The Kenyon Review Announces Earthworks Prize for Indigenous Poetry
, in partnership with Salt Publishing, UK, and the award-winning Earthworks Book Series, announces a competition for a first or second collection of poems by an Indigenous writer. The winning volume will be published by Salt, and the winning poet will give a reading at Kenyon College and receive a $1,000 honorarium.
is proud to announce a new collection from The Kenyon Review
and University of Arkansas Press featuring nine interviews and accompanying poems from contemporary poets originally publishing in KR
and KROnline. All interviews are by poetry editor David Baker
. The collection includes work from Linda Gregerson, Fady Joudah, Ted Kooser, W.S. Merwin, Alice Notley, Meghan O’Rourke, Carl Phillips, Stanley Plumly, and Arthur Sze.
KRO Goes Audio—Listen in!
Enjoy audio KROnline content! Select KRO web features will be published with a recording of the author reading from her/his work. (Scroll down for a recording of Ashleigh Pedersen reading her story “Sleeping Giant,” currently on KRO.) Listen in anywhere you connect online, and take KRO with you on the go on your phone or tablet. Try out material from the most recent KRO update—just look for the speaker icon next to any title, and click for audio!
Tomas Tranströmer is the recipient of the 2011 Nobel Prize for Literature. His poem “April and Silence” appeared in KR
’s Summer 1991 issue, the year after the stroke that left him unable to speak. He is the author of more than fifteen collections of poetry.
The Kenyon Review, New Series, Summer 1991, Vol. XIII, No. 3
April and Silence
by Tomas Tranströmer, translated from Swedish by Robin Fulton
Spring lies desolate.
The velvet-dark ditch
crawls by my side
The only thing that shines
is yellow flowers.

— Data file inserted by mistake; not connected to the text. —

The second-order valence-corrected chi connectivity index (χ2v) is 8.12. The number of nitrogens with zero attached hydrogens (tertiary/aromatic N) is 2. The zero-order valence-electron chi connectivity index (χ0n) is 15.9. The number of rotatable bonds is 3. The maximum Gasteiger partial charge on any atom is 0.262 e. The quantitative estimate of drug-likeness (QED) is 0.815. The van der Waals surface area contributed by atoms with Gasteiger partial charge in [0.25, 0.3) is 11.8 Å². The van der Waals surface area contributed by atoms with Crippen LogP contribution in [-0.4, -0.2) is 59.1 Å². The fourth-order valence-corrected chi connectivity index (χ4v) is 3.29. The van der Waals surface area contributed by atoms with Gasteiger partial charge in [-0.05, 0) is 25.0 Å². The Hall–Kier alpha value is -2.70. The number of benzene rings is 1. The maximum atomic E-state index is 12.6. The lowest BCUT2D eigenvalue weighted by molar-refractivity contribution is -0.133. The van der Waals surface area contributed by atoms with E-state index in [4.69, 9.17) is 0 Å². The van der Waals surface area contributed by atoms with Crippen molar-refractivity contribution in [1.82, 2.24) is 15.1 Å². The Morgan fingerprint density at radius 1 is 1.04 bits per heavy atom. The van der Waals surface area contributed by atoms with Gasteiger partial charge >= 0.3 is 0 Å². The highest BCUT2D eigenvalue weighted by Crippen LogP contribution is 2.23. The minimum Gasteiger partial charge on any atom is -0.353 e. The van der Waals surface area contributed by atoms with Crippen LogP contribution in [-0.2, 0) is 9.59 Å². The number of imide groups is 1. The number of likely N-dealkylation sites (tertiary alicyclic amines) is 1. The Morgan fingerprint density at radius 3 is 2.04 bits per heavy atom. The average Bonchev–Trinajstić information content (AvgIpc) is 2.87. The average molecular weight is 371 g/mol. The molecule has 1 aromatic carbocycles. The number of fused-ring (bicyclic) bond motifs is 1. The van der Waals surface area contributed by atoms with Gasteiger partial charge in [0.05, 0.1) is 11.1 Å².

I am carried in my shadow
like a violin
in its black box.
The only thing I want to say
glitters out of reach
like the silver
in a pawnbroker’s.
by Ashleigh Pedersen
Tonight you find out there is a Peeping Tom prowling your neighborhood. Your neighbor Mrs. Chong, a tiny black-eyed woman who reminds you of a beetle, calls your parents with the news. When your mother hangs up with a roll of her eyes you beg her to explain what’s going on—what secret she knows. And it is this: Catherine Delano, the long-limbed high school girl, a lifeguard at your pool, saw a man in the shadows outside her window late Saturday night. She screamed. He ducked, and ran. There have been no other reports—not yet—but police have started cruising the neighborhood after sundown, their cars moving like slick white fish through the darkened streets.
KROnline is the online complement of The Kenyon Review
. New fiction, essays, poetry, and reviews are published on a biweekly basis. Check back often to read some of the most cutting edge material you’ll find anywhere on the web. Click here to see our latest offering.
Craft Note: The Elegy (part one)
I think I began to understand genre as a gaming arena when my first workshop teacher put W. S. Merwin’s “elegy” on the board:
who would i show it to
I had read Lycidas and “In Memoriam: W. B. Yeats” and enough traditional elegies to know that the elegiac poet usually needs time to tell us who died, so we’ll feel the poet’s loss, and then enough breath to transform the loss into comfort or hope, however complicated. Elegies tended toward the long and the longer, as if volume itself were a way to indicate the poem’s sense of its own importance or of the deceased.